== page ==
Four new upright pianos and a rare pre-owned grand piano are making music at Wright State University’s School of Music thanks to the generosity of two local community organizations.
The School of Music acquired four new Boston 120 upright pianos and one pre-owned Petrof grand piano.
Prior to the purchase, the school had 20 grand pianos and 30 uprights. The grand pianos are mostly Steinways, but there are a few Kwai and Yamahas. The entire array ranges in age from 15 to 45 years.
“Our aging fleet of pianos needs significant upgrading, and the cost of maintenance and repair remains extremely high,” said Daniel Zehringer, professor of music and chair of the School of Music.
As part of the school’s accreditation by the National Association of Schools of Music (NASM), it must maintain healthy instruments in a state of good repair and age. Additionally, it wants to ensure that students are being provided with high-quality instruments to not only practice on but to prepare for their future performance careers.
“The majority of our piano fleet is well over 20 years old. It is time to begin the process of replacing them,” Zehringer said. “The process to replace 50-plus pianos of varying size and brand will require strategic planning from a time and financial perspective. I decided to begin by seeking funds from sources outside of the university.”
The School of Music received grants from the Isabel Herbst Fund of the Dayton Foundation and the Yellow Springs Community Foundation to purchase the pianos.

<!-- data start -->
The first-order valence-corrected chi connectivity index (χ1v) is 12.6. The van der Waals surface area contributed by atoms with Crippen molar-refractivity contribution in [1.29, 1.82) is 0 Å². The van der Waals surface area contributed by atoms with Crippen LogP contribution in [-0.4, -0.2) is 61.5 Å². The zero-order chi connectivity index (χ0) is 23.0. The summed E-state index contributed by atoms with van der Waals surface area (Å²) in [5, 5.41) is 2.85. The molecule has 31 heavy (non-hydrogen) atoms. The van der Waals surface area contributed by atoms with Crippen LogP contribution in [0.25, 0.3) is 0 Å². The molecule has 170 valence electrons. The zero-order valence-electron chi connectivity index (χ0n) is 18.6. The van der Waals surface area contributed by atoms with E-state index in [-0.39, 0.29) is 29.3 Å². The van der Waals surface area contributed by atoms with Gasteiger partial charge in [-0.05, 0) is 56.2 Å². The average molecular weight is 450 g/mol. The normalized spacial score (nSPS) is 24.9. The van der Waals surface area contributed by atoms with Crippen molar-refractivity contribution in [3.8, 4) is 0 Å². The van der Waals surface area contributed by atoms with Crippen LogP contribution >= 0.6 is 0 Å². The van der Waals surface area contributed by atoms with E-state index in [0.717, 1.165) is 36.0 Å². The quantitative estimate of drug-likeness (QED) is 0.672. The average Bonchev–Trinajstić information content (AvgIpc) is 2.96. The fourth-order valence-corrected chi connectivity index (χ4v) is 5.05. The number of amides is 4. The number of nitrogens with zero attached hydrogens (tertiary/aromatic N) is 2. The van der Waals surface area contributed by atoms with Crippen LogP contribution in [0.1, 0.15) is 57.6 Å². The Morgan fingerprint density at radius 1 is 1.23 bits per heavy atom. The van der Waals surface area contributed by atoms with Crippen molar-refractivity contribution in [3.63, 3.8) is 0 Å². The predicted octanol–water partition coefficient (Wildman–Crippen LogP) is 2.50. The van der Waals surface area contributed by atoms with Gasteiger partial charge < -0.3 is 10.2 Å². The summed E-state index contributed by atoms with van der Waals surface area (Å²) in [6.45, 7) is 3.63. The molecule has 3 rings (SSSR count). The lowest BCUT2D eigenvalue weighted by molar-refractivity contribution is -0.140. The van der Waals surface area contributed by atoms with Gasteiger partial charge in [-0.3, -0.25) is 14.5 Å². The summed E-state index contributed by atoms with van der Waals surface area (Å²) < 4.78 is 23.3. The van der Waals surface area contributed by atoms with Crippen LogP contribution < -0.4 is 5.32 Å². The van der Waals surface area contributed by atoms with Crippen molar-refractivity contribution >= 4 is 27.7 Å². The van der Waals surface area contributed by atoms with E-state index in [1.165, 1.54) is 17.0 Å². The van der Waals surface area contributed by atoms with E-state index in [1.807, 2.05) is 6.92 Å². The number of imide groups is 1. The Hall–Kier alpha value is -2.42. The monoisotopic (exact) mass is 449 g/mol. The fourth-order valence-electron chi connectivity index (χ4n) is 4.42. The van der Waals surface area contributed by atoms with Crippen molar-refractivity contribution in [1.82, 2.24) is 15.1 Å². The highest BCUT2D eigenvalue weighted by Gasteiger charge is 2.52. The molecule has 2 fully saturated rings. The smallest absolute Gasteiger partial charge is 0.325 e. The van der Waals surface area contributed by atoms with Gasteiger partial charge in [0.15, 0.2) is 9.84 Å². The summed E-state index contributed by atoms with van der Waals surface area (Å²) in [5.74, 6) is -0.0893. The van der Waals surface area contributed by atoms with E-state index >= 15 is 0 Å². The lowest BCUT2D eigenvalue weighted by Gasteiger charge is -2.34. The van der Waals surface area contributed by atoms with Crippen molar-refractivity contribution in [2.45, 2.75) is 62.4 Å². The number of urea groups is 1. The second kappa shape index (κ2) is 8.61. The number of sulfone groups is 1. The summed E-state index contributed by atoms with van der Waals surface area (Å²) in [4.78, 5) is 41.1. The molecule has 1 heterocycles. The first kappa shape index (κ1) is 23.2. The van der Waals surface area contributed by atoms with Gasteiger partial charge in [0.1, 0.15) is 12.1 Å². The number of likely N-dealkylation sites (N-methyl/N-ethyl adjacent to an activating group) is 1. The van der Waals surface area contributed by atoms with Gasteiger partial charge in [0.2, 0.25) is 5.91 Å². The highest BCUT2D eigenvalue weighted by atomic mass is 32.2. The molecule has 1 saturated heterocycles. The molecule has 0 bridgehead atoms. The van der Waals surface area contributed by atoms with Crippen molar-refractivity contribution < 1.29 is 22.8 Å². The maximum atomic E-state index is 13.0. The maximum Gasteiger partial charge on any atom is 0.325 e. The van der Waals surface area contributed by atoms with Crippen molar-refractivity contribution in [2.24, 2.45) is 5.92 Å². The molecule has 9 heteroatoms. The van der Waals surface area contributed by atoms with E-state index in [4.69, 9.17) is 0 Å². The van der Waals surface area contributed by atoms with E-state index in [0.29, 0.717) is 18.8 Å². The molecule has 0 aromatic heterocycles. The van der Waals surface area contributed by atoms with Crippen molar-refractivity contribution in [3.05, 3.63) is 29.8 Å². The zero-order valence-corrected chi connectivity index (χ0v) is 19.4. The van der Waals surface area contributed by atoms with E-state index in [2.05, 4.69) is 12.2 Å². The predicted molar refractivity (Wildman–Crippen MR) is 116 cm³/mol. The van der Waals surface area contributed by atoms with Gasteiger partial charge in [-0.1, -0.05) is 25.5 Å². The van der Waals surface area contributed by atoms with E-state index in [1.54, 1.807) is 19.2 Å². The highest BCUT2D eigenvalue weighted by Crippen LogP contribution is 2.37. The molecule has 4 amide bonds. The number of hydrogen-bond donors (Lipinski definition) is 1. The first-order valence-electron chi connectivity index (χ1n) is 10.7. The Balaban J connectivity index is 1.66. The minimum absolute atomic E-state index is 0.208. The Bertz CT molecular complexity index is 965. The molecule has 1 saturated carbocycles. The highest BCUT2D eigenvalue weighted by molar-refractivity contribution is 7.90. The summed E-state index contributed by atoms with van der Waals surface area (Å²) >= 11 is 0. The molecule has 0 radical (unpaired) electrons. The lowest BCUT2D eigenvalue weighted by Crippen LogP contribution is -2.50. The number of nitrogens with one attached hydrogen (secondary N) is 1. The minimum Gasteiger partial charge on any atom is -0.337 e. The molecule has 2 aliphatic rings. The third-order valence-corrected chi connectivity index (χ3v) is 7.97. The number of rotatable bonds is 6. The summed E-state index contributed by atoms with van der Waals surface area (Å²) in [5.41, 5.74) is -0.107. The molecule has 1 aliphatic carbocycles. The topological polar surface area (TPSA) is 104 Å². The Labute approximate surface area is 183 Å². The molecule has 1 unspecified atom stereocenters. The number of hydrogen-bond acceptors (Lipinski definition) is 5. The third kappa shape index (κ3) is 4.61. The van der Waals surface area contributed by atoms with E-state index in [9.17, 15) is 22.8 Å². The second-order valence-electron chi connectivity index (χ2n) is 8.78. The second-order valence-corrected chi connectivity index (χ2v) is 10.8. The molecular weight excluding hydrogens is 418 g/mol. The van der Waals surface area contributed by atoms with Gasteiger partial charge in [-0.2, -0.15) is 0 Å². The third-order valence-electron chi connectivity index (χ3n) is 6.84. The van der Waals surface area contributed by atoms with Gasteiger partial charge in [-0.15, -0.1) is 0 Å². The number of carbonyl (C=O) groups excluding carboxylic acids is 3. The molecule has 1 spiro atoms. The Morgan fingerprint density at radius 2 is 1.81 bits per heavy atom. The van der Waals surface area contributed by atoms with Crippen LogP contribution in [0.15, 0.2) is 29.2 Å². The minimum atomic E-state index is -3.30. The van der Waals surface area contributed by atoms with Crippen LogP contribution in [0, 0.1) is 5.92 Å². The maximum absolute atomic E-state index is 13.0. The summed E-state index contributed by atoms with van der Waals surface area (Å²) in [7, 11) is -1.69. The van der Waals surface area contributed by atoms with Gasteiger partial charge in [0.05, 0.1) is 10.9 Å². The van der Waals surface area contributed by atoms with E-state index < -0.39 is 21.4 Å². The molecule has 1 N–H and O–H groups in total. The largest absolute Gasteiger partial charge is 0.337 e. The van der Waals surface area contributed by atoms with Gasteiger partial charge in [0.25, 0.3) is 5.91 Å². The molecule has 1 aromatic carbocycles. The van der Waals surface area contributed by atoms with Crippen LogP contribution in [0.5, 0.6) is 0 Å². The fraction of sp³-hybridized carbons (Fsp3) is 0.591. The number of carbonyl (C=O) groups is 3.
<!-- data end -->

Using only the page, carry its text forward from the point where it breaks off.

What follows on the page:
“The School of Music is honored to be chosen by both of these outstanding community organizations,” said Zehringer.
He said the four new upright pianos have been placed in the teaching studios of vocal, violin, and viola professors, while the Petrof grand piano is now housed in a practice room for piano majors. The pianos that were previously housed in the instrumental and voice professors’ studios were moved into practice rooms, where they replaced the eldest of the piano fleet.
Ginger Minneman, lecturer of music who teaches class piano and voice, said she is thrilled to receive one of the new pianos.
“As a voice teacher, I will use the piano daily in every lesson as I work with young singers who are preparing for careers in music and music education,” she said. “Singers rely very heavily on the piano in a way unlike other instruments. Having a good, reliable instrument is essential for quality instruction.”
Zehringer said he would like to see a continued investment in the repair and replacement of the pianos over the next 10 years, with a priority placed on the more than 30 practice room pianos, which are used on a daily basis. He said the two premier eight-foot concert grand pianos in Schuster Hall will eventually also need to be replaced, the cost of which will exceed $150,000.
“How wonderful to have organizations in our area that are committed to investing in the arts, who understand the importance of the arts in creating a vibrant community, improving the quality of life for everyone,” said Minneman.